It has, however, turned out that the computers, phones, televisions and other high-tech equipment that are touted as tools to bridge the digital divide are actually digital waste, as most of them are broken or hopelessly obsolete.
John Oboro, an official of the Computer and Allied Products Dealers Association of Nigeria, said in a BBC report that there are far more bad computers coming in than good. “The systems coming in are junk,” he says. “They are no good for us. The things are not serviceable; obsolete, they are of no economic value. Honestly speaking, 75 percent is junk.”
In customs documents, the computers are described as being “shipped for reuse.” BAN coordinator Jim Puckett says that dubious exporters exploit the reuse category to increase their profits and offload their environmental responsibilities.
According to Puckett, “Unscrupulous exporters from the North are intentionally mixing bad with good so that they are able to avoid disposal costs. Usually when you bring a computer to a recycler, you pay a fee. But brokers will take this fee, and instead of recycling, will mix in some good equipment and trade it. Exporters say it is working equipment to help the poor to bridge the digital divide, but what we’ve observed is not bridging the digital divide but the creation of a digital dump.”
The problem of digital dumping brings back bad memories in Nigeria, where one of the first cases of toxic waste dumping took place in 1987. Eighteen thousand drums of hazardous waste labeled “construction materials” were shipped to the country from Italy and stored in the backyard of an unsuspecting landlord for about $100 a month. They were later found to be PCBs, dioxins and asbestos. The barrels soon started leaking. The landowner died of throat cancer and the community has lived with the toxic legacy since then. The international outcry that ensued led to the creation of the Basel Convention.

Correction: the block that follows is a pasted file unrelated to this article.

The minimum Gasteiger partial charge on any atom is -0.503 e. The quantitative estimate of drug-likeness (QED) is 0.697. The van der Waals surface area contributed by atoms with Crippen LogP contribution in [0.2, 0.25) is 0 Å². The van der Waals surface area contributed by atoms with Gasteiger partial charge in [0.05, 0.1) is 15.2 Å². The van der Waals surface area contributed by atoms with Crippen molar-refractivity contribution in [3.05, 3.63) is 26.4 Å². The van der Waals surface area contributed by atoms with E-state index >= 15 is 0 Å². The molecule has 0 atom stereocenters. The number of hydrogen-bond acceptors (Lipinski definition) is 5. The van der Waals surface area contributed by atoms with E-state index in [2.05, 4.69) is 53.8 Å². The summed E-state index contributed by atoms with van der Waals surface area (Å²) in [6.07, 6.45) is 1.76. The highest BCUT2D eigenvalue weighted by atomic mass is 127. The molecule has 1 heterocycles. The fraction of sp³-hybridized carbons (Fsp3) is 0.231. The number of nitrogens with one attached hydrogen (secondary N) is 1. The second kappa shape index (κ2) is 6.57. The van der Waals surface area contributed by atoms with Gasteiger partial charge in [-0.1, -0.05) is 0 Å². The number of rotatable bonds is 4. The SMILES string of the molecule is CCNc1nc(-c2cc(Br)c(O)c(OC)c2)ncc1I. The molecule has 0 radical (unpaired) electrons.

Puckett, the BAN coordinator who led the organization’s field investigation to Nigeria, notes that “reuse is a good thing, bridging the digital divide is a good thing, but exporting loads of techno-trash in the name of these lofty ideals and seriously damaging the environment and health of poor communities in developing countries is criminal.”
There are more than 1,000 substances involved in e-waste pollution and many of them are highly toxic. Lead, cadmium, mercury, polyvinyl chloride, barium, beryllium and phosphor are among the most toxic.
Lead accumulates in plants, animals and microorganisms. It targets the human central nervous system. It can cause permanent damage to the brain and nervous system, causing retardation and behavioral changes. Infants and young children are particularly susceptible because of the impairment of cognitive and behavioral development it can cause.
Renal damage is the most common effect of cadmium toxicity. Cadmium enters the system through the gastrointestinal tract and resides in human kidneys.
Mercury transforms into methylmercury in water, where it can accumulate in living organisms, eventually concentrating in large fish and humans at the top of the food chain. Mercury is readily absorbed by the human body, ultimately inhibiting enzymatic activity and leading to cell damage.